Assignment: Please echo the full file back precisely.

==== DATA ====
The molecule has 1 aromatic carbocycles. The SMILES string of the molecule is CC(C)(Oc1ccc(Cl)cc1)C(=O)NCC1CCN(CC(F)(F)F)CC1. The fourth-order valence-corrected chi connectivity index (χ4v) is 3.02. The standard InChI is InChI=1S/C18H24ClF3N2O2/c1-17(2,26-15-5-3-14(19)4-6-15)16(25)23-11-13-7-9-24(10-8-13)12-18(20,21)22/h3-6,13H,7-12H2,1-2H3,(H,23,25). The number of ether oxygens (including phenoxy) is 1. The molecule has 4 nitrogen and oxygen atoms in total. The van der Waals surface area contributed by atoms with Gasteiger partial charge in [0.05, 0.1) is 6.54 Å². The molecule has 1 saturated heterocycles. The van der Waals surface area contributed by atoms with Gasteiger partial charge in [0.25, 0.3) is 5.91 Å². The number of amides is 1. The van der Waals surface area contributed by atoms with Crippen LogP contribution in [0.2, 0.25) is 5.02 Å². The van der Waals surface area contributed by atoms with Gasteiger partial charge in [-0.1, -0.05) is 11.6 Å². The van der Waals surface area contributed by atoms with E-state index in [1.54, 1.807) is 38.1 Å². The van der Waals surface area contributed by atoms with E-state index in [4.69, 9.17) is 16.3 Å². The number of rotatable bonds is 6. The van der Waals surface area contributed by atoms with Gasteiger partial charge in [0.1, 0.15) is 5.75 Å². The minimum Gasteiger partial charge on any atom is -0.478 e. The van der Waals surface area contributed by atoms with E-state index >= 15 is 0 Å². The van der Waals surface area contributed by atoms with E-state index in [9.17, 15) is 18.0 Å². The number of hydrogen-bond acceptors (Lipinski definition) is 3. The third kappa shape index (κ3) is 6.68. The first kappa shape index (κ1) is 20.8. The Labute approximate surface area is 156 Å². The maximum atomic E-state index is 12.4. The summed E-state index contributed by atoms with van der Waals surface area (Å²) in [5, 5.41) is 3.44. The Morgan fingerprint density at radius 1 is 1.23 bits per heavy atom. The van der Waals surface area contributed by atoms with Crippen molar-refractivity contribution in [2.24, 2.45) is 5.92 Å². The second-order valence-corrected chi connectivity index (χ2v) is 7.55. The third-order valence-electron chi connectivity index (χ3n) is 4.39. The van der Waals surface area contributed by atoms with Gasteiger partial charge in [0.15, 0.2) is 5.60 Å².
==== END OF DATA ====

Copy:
The molecule has 1 aromatic carbocycles. The SMILES string of the molecule is CC(C)(Oc1ccc(Cl)cc1)C(=O)NCC1CCN(CC(F)(F)F)CC1. The fourth-order valence-corrected chi connectivity index (χ4v) is 3.02. The standard InChI is InChI=1S/C18H24ClF3N2O2/c1-17(2,26-15-5-3-14(19)4-6-15)16(25)23-11-13-7-9-24(10-8-13)12-18(20,21)22/h3-6,13H,7-12H2,1-2H3,(H,23,25). The number of ether oxygens (including phenoxy) is 1. The molecule has 4 nitrogen and oxygen atoms in total. The van der Waals surface area contributed by atoms with Gasteiger partial charge in [0.05, 0.1) is 6.54 Å². The molecule has 1 saturated heterocycles. The van der Waals surface area contributed by atoms with Gasteiger partial charge in [0.25, 0.3) is 5.91 Å². The number of amides is 1. The van der Waals surface area contributed by atoms with Crippen LogP contribution in [0.2, 0.25) is 5.02 Å². The van der Waals surface area contributed by atoms with Gasteiger partial charge in [-0.1, -0.05) is 11.6 Å². The van der Waals surface area contributed by atoms with E-state index in [1.54, 1.807) is 38.1 Å². The van der Waals surface area contributed by atoms with E-state index in [4.69, 9.17) is 16.3 Å². The number of rotatable bonds is 6. The van der Waals surface area contributed by atoms with Gasteiger partial charge in [0.1, 0.15) is 5.75 Å². The minimum Gasteiger partial charge on any atom is -0.478 e. The van der Waals surface area contributed by atoms with E-state index >= 15 is 0 Å². The van der Waals surface area contributed by atoms with E-state index in [9.17, 15) is 18.0 Å². The number of hydrogen-bond acceptors (Lipinski definition) is 3. The third kappa shape index (κ3) is 6.68. The first kappa shape index (κ1) is 20.8. The Labute approximate surface area is 156 Å². The maximum atomic E-state index is 12.4. The summed E-state index contributed by atoms with van der Waals surface area (Å²) in [5, 5.41) is 3.44. The Morgan fingerprint density at radius 1 is 1.23 bits per heavy atom. The van der Waals surface area contributed by atoms with Crippen molar-refractivity contribution in [2.24, 2.45) is 5.92 Å². The second-order valence-corrected chi connectivity index (χ2v) is 7.55. The third-order valence-electron chi connectivity index (χ3n) is 4.39. The van der Waals surface area contributed by atoms with Gasteiger partial charge in [0.15, 0.2) is 5.60 Å².